5. 5. 2013 The  Young  Women  in  Compu ng  Pipeline COMPUTERBYTES Successful  Methods  for  Breaking  Into  Computer  Science 218 47 Workshops   &  Sessions 148 Weeks  of   Summer  Camp 23 Women  to   Conferences 13 Teams Sponsored Program  Growth Teaching Tools Tools College  Impact 95   208 369 113 161 ‘07  -  ‘08 ‘08  -  ‘09     ‘06  -  ‘07 824   1956   2108 2583 80% HS  Graduates Since  2006 Matricula on Rate A ended   NMSU Computer  Science:  15.8% Engineering:  21.1% Sciences:  22.4% All  Other:  26.3% Undecided:  14.5% *Current  as  of  August  1,  2013 455 ‘09  -  ‘10   100% ‘10  -  ‘11 ‘11  -  ‘12 ‘12  -  ‘13 49%      Hispanic 32%      White 19%    All  Other COLLABORATIONS CAMP  ETHNICITIES ACADEMIC  YEAR 22 Local 15 Na onal CHOSEN  COLLEGE   MAJORS 2780 76 GRADE  DISTRIBUTION   4888 STUDENTS  REACHED 7471 Total  Students  Reached Students  Per  Year 13% Grades  K  -  5   49% Grades  6  -  8 25% Grades  9  -  12 7% College 6% Professional 7,400+  Students  Reached   About  Us The  Young  Women  in  Compu ng  (YWiC)  program  began  in   2006  under  the  Na onal  Science  Founda on’s  Broadening   Par cipa on  in  Compu ng  grant.  YWiC  focuses  on  sparking   middle  school  and  high  school  women’s  interest  in   technology  fields.  Building  upon  an  ini al  five-week   summer  camp  for  high  school  females,  the  program  has   developed  into  a  mul -faceted  computer  science   community  outreach  program  with  strong  founda ons  in   local  school  districts  throughout  Southern  New  Mexico  and   Rebecca Galves New  Mexico  State  University.  Over  the  past  seven  years,   YWiC  has  established  a  successful  and  sustainable  outreach   program,  and  developed  a  pipeline  of  women  into  C-STEM   majors  in  college.   Problem  &  Mo va on Future  Work According  to  the  Department  of  Labor  and  Sta s cs   women  currently  hold  57%  of  professional  occupa ons  in   the  United  States  workforce;  yet  only  27%  of  these   posi ons  are  within  Informa on  Technology.  Addi onally,   “only  0.3%  of  girls  arrive  at  college  with  the  inten on  to   major  in  Computer  Science”  (Coger,  2012).  The   dispropor onate  “underrepresenta on  of  women  in  IT  has   nega ve  implica ons,  including  a  one-sided  perspec ve  in   the  development  of  new  technologies  (NCWIT,  2011).  To   address  and  remedy  this  problem,  YWiC  has  spent  the  last   seven  years  establishing  a  successful  and  sustainable   outreach  program  in  Southern  New  Mexico,  and  has   succeeded  in  developing  a  pipeline  of  women  into  C-STEM   majors  in  college.   In  the  future,  YWiC  will  amplify  outreach  efforts  to  partner   with  other  similar  girl-serving  programs  throughout  New   Mexico  as  the  convening  organiza on  for  the  NM  Chapter   of  the  Na onal  Girls  Collabora ve  Project.  The  integra on   of  YWiC  with  other  strong  state-wide  programs  will  further   compu ng  and  C-STEM  outreach  ini a ves  for  a   sustainable  future.  YWiC  is  an  informa on  and  outreach   portal,  and  will  con nue  to  connect  organiza ons,   individuals,  universi es,  and  industries  both  public  and   private,  informal  and  formal,  to  further  engage  the   students  of  New  Mexico.   Young Women in Computing (YWiC) YWiC! Say What! By The 2012-2013 outreach year was another incredible collection of successes for YWiC. A record breaking 2,550 participants joined YWiC in workshops, conferences, roadshows, forums, and more! The summer camp sessions hosted 76 middle and high-school young women, over 6 weeks in June and July, teaching 13 different technology and software platforms. Jeanne  C.,  Jen  D.,  Natasha  N.,  Nicole  R.,  Noor  M.,  Rebecca  G.,  Samantha  M.,  &  Susana  B. !5 References: Coger,  R.  (2012).  “Why  stem  fields  s ll  don't  draw  more  women”.  The  Chronicle.  Retrieved  from h p://chronicle.com/ar cle/ Massive-Excitement-About/135302/   "Women  and  informa on  technology:  By  the  numbers."  (2011).  NCWIT.  Retrieved  from  h p://www.ncwit.org/sites/default/files/ legacy/pdf/BytheNumbers09.pdf To date, YWiC Summer Camp alumnae are recording a 100% high school graduation rate, 100% matriculation rate into college from high school, with 60.5% majoring in STEM fields. YWiC alum are attending NMSU (80%), UNM (7%), NM Tech, Amherst, Columbia, Duke, MIT, Princeton, Texas Tech, Trinity, and the Univ. of Rochester. This is awesome!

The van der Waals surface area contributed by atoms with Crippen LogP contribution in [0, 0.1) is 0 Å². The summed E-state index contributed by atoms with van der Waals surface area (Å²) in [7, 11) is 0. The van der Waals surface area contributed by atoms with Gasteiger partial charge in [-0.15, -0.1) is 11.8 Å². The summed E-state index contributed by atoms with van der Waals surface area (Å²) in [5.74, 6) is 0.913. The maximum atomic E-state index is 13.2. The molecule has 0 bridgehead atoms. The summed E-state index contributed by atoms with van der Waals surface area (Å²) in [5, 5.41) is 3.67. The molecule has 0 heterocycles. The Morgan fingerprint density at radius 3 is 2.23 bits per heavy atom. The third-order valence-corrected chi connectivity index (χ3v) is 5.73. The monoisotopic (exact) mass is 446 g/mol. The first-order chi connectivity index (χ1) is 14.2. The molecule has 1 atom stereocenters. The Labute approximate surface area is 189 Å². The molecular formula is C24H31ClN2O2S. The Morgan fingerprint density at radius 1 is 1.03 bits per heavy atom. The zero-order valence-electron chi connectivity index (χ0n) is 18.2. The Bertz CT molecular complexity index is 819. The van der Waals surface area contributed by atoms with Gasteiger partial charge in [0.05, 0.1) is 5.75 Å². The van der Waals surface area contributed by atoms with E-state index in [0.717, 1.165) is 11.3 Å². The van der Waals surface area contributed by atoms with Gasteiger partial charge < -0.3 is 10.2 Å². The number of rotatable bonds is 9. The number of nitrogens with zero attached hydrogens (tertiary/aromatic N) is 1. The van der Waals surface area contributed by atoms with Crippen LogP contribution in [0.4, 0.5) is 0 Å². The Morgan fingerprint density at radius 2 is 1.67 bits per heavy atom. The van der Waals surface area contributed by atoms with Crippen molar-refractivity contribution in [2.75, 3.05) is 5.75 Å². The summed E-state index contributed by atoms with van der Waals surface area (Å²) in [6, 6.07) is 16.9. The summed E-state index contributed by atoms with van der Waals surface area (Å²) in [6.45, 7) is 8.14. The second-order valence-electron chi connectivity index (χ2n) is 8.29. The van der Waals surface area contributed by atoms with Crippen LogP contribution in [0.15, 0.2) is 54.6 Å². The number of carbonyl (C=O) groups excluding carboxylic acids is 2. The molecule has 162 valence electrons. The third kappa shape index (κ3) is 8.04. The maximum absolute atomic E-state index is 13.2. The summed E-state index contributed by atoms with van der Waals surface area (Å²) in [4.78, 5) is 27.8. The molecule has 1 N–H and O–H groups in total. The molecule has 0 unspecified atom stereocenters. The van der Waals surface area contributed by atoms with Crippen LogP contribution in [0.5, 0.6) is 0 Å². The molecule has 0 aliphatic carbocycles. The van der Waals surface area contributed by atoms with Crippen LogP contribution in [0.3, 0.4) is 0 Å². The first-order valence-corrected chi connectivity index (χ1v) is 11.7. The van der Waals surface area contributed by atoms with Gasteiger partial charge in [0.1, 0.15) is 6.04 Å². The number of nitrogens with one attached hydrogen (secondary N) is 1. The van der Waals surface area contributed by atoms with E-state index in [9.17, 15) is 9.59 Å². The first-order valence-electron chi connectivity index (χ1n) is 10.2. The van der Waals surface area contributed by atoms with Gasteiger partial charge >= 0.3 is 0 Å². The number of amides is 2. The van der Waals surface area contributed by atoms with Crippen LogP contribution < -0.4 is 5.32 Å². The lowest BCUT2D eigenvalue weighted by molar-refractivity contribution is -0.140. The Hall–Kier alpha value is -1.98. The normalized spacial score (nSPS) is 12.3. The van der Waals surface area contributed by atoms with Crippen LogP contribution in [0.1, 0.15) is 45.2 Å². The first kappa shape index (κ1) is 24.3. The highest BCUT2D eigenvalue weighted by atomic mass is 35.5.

6. 6. 2013 COMPUTERBYTES The YWiC Team has established the Women and Minorities in Computing (WaMiC) Student Organization, which has become a vibrant and dynamic group within the Department of Computer Science. WaMiC undergrads are energetic and passionate about CS, host bi-monthly meetings, participate in community service throughout the Las Cruces and campus communities, plus work to provide a support system and structure to help aid all CS students in retention and graduation success! Fantastic work! As YWiC has blossomed into the far-reaching and highly motivated program found today, the group has been responsible for pursuing private funding from local and national entities. To date, YWiC secured funding from the following groups: DataONE; Intel; Project GUTS and GUTSyGirls; NCWIT/Aspire IT Program; Microsoft; Anita Borg Institute; and the National Girls Collaborative Project. Thank you so much to this inspirational collection of organizations! Please join us in reaching more and more students throughout New Mexico with a critical donation! We need YOUR help to continue providing Computer Science Outreach, as NM is one of the 39 states in the union that does not require CS as a graduation requirement from high school. As a result, NM students are entering college without knowing that CS is a national and international leader in jobs available, job security, job pay, and job satisfaction!! We need you! Help us to continue spreading the word and showing NM youth how amazing CS is! Please visit sites.google.com/site/ywicnm for more information on YWiC and sites.google.com/site/wicnmsu for more information on WaMiC. !6 “We need YOUR help to continue providing Computer Science Outreach. Help us to continue spreading the word and showing NM youth how amazing CS is!” Rebecca Galves, YWiC Coordinator